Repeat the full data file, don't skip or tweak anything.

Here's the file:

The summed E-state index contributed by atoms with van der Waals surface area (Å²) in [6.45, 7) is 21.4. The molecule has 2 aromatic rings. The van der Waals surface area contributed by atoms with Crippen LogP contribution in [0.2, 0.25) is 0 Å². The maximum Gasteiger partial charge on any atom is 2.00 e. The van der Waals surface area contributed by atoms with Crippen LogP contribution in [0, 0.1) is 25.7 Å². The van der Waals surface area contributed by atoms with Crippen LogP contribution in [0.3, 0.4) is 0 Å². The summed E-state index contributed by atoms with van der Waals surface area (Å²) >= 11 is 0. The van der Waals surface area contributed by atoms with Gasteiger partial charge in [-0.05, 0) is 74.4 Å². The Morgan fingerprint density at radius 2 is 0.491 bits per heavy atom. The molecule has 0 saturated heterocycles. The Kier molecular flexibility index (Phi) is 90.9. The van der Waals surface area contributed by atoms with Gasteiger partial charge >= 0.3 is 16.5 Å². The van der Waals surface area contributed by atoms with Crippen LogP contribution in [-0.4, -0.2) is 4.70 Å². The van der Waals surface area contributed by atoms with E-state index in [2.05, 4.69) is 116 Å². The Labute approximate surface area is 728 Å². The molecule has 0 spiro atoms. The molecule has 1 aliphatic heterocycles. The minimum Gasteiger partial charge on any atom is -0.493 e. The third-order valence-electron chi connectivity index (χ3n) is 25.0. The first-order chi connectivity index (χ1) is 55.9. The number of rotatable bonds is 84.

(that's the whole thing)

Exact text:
The summed E-state index contributed by atoms with van der Waals surface area (Å²) in [6.45, 7) is 21.4. The molecule has 2 aromatic rings. The van der Waals surface area contributed by atoms with Crippen LogP contribution in [0.2, 0.25) is 0 Å². The maximum Gasteiger partial charge on any atom is 2.00 e. The van der Waals surface area contributed by atoms with Crippen LogP contribution in [0, 0.1) is 25.7 Å². The van der Waals surface area contributed by atoms with Crippen LogP contribution in [0.3, 0.4) is 0 Å². The summed E-state index contributed by atoms with van der Waals surface area (Å²) >= 11 is 0. The van der Waals surface area contributed by atoms with Gasteiger partial charge in [-0.05, 0) is 74.4 Å². The Morgan fingerprint density at radius 2 is 0.491 bits per heavy atom. The molecule has 0 saturated heterocycles. The Kier molecular flexibility index (Phi) is 90.9. The van der Waals surface area contributed by atoms with Gasteiger partial charge >= 0.3 is 16.5 Å². The van der Waals surface area contributed by atoms with Crippen LogP contribution in [-0.4, -0.2) is 4.70 Å². The van der Waals surface area contributed by atoms with E-state index in [2.05, 4.69) is 116 Å². The Labute approximate surface area is 728 Å². The molecule has 0 spiro atoms. The molecule has 1 aliphatic heterocycles. The minimum Gasteiger partial charge on any atom is -0.493 e. The third-order valence-electron chi connectivity index (χ3n) is 25.0. The first-order chi connectivity index (χ1) is 55.9. The number of rotatable bonds is 84.